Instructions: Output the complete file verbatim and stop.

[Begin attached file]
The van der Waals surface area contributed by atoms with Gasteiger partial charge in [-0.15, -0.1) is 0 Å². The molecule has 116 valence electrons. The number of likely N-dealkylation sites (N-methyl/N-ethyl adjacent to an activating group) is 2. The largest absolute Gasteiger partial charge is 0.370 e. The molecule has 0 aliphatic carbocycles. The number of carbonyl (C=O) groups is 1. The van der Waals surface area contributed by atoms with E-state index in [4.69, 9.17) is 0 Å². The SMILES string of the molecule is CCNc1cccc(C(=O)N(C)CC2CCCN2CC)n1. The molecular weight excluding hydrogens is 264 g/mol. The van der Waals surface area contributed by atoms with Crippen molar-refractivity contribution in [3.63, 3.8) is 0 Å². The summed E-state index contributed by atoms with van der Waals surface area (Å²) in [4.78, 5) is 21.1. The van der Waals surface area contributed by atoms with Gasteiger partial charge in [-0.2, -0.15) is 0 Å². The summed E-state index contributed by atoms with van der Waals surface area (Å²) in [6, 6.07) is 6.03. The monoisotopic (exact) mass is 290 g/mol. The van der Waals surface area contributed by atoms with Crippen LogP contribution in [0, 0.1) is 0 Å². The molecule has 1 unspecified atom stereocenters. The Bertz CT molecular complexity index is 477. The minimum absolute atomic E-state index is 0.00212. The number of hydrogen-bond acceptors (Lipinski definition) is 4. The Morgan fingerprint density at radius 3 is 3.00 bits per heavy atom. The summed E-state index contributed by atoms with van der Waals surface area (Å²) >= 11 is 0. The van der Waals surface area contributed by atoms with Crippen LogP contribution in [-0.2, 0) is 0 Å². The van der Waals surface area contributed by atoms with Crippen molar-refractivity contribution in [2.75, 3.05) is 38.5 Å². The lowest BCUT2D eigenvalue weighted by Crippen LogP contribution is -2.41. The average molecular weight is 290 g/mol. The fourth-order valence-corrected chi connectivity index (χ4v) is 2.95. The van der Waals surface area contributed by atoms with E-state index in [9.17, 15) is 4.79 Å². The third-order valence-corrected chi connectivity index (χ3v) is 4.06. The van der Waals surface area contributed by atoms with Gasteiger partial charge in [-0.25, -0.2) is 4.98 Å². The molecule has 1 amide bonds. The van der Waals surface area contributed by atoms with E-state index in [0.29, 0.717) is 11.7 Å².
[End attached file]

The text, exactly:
The van der Waals surface area contributed by atoms with Gasteiger partial charge in [-0.15, -0.1) is 0 Å². The molecule has 116 valence electrons. The number of likely N-dealkylation sites (N-methyl/N-ethyl adjacent to an activating group) is 2. The largest absolute Gasteiger partial charge is 0.370 e. The molecule has 0 aliphatic carbocycles. The number of carbonyl (C=O) groups is 1. The van der Waals surface area contributed by atoms with E-state index in [4.69, 9.17) is 0 Å². The SMILES string of the molecule is CCNc1cccc(C(=O)N(C)CC2CCCN2CC)n1. The molecular weight excluding hydrogens is 264 g/mol. The van der Waals surface area contributed by atoms with Crippen molar-refractivity contribution in [3.63, 3.8) is 0 Å². The summed E-state index contributed by atoms with van der Waals surface area (Å²) in [4.78, 5) is 21.1. The van der Waals surface area contributed by atoms with Gasteiger partial charge in [-0.2, -0.15) is 0 Å². The summed E-state index contributed by atoms with van der Waals surface area (Å²) in [6, 6.07) is 6.03. The monoisotopic (exact) mass is 290 g/mol. The van der Waals surface area contributed by atoms with Crippen LogP contribution in [0, 0.1) is 0 Å². The molecule has 1 unspecified atom stereocenters. The Bertz CT molecular complexity index is 477. The minimum absolute atomic E-state index is 0.00212. The number of hydrogen-bond acceptors (Lipinski definition) is 4. The Morgan fingerprint density at radius 3 is 3.00 bits per heavy atom. The summed E-state index contributed by atoms with van der Waals surface area (Å²) >= 11 is 0. The van der Waals surface area contributed by atoms with Crippen LogP contribution in [-0.2, 0) is 0 Å². The van der Waals surface area contributed by atoms with Crippen molar-refractivity contribution in [2.75, 3.05) is 38.5 Å². The lowest BCUT2D eigenvalue weighted by Crippen LogP contribution is -2.41. The average molecular weight is 290 g/mol. The fourth-order valence-corrected chi connectivity index (χ4v) is 2.95. The van der Waals surface area contributed by atoms with E-state index in [9.17, 15) is 4.79 Å². The third-order valence-corrected chi connectivity index (χ3v) is 4.06. The van der Waals surface area contributed by atoms with Gasteiger partial charge in [-0.25, -0.2) is 4.98 Å². The molecule has 1 amide bonds. The van der Waals surface area contributed by atoms with E-state index in [0.29, 0.717) is 11.7 Å².